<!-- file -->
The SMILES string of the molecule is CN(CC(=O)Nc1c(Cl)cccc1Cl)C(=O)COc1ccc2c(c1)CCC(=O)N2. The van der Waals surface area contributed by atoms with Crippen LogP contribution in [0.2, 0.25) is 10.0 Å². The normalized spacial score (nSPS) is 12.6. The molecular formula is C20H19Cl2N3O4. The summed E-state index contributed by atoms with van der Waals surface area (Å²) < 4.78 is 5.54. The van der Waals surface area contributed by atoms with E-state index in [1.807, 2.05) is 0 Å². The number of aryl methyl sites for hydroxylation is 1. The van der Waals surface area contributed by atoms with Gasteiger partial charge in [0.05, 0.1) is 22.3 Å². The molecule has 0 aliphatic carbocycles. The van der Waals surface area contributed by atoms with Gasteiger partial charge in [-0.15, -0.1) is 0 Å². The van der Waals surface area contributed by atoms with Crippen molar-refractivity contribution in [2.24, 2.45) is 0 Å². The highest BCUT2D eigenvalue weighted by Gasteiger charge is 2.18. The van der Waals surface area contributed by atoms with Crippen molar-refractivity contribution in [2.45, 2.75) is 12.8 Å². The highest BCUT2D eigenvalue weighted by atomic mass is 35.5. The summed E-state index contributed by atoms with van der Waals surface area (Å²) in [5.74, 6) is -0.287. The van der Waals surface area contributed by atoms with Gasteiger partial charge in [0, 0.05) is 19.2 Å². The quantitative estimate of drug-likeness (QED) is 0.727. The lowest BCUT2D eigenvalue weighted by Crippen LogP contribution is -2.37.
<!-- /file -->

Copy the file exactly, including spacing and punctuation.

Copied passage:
The SMILES string of the molecule is CN(CC(=O)Nc1c(Cl)cccc1Cl)C(=O)COc1ccc2c(c1)CCC(=O)N2. The van der Waals surface area contributed by atoms with Crippen LogP contribution in [0.2, 0.25) is 10.0 Å². The normalized spacial score (nSPS) is 12.6. The molecular formula is C20H19Cl2N3O4. The summed E-state index contributed by atoms with van der Waals surface area (Å²) < 4.78 is 5.54. The van der Waals surface area contributed by atoms with E-state index in [1.807, 2.05) is 0 Å². The number of aryl methyl sites for hydroxylation is 1. The van der Waals surface area contributed by atoms with Gasteiger partial charge in [0.05, 0.1) is 22.3 Å². The molecule has 0 aliphatic carbocycles. The van der Waals surface area contributed by atoms with Gasteiger partial charge in [-0.15, -0.1) is 0 Å². The van der Waals surface area contributed by atoms with Crippen molar-refractivity contribution in [2.24, 2.45) is 0 Å². The highest BCUT2D eigenvalue weighted by Gasteiger charge is 2.18. The van der Waals surface area contributed by atoms with Crippen molar-refractivity contribution in [2.45, 2.75) is 12.8 Å². The highest BCUT2D eigenvalue weighted by atomic mass is 35.5. The summed E-state index contributed by atoms with van der Waals surface area (Å²) in [5.74, 6) is -0.287. The van der Waals surface area contributed by atoms with Gasteiger partial charge in [0, 0.05) is 19.2 Å². The quantitative estimate of drug-likeness (QED) is 0.727. The lowest BCUT2D eigenvalue weighted by Crippen LogP contribution is -2.37.